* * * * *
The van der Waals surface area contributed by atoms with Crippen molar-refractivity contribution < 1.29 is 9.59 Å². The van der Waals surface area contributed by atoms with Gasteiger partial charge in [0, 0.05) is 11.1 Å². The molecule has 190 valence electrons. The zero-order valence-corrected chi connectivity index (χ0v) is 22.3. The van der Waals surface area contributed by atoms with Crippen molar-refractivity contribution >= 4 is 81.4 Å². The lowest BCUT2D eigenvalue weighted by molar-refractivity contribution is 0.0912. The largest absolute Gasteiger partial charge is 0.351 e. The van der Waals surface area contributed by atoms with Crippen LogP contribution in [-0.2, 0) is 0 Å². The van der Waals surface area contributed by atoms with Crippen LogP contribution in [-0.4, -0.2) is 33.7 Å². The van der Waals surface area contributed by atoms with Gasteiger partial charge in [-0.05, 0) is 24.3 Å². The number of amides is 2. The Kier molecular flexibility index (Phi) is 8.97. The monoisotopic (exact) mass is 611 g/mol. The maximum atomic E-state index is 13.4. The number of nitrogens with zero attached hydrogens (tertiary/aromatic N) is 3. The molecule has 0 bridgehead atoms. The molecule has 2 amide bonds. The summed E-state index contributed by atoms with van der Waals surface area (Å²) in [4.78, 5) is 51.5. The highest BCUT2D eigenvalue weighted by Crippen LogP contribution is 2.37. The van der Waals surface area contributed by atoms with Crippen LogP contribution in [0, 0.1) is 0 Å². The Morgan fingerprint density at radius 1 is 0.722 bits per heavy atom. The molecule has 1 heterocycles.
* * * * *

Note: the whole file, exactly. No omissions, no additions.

The van der Waals surface area contributed by atoms with Crippen molar-refractivity contribution < 1.29 is 9.59 Å². The van der Waals surface area contributed by atoms with Gasteiger partial charge in [0, 0.05) is 11.1 Å². The molecule has 190 valence electrons. The zero-order valence-corrected chi connectivity index (χ0v) is 22.3. The van der Waals surface area contributed by atoms with Crippen molar-refractivity contribution >= 4 is 81.4 Å². The lowest BCUT2D eigenvalue weighted by molar-refractivity contribution is 0.0912. The largest absolute Gasteiger partial charge is 0.351 e. The van der Waals surface area contributed by atoms with Crippen LogP contribution in [-0.2, 0) is 0 Å². The van der Waals surface area contributed by atoms with Crippen LogP contribution in [-0.4, -0.2) is 33.7 Å². The van der Waals surface area contributed by atoms with Gasteiger partial charge in [-0.05, 0) is 24.3 Å². The number of amides is 2. The Kier molecular flexibility index (Phi) is 8.97. The monoisotopic (exact) mass is 611 g/mol. The maximum atomic E-state index is 13.4. The number of nitrogens with zero attached hydrogens (tertiary/aromatic N) is 3. The molecule has 0 bridgehead atoms. The molecule has 2 amide bonds. The summed E-state index contributed by atoms with van der Waals surface area (Å²) in [4.78, 5) is 51.5. The highest BCUT2D eigenvalue weighted by Crippen LogP contribution is 2.37. The van der Waals surface area contributed by atoms with Crippen LogP contribution in [0, 0.1) is 0 Å². The Morgan fingerprint density at radius 1 is 0.722 bits per heavy atom. The molecule has 1 heterocycles.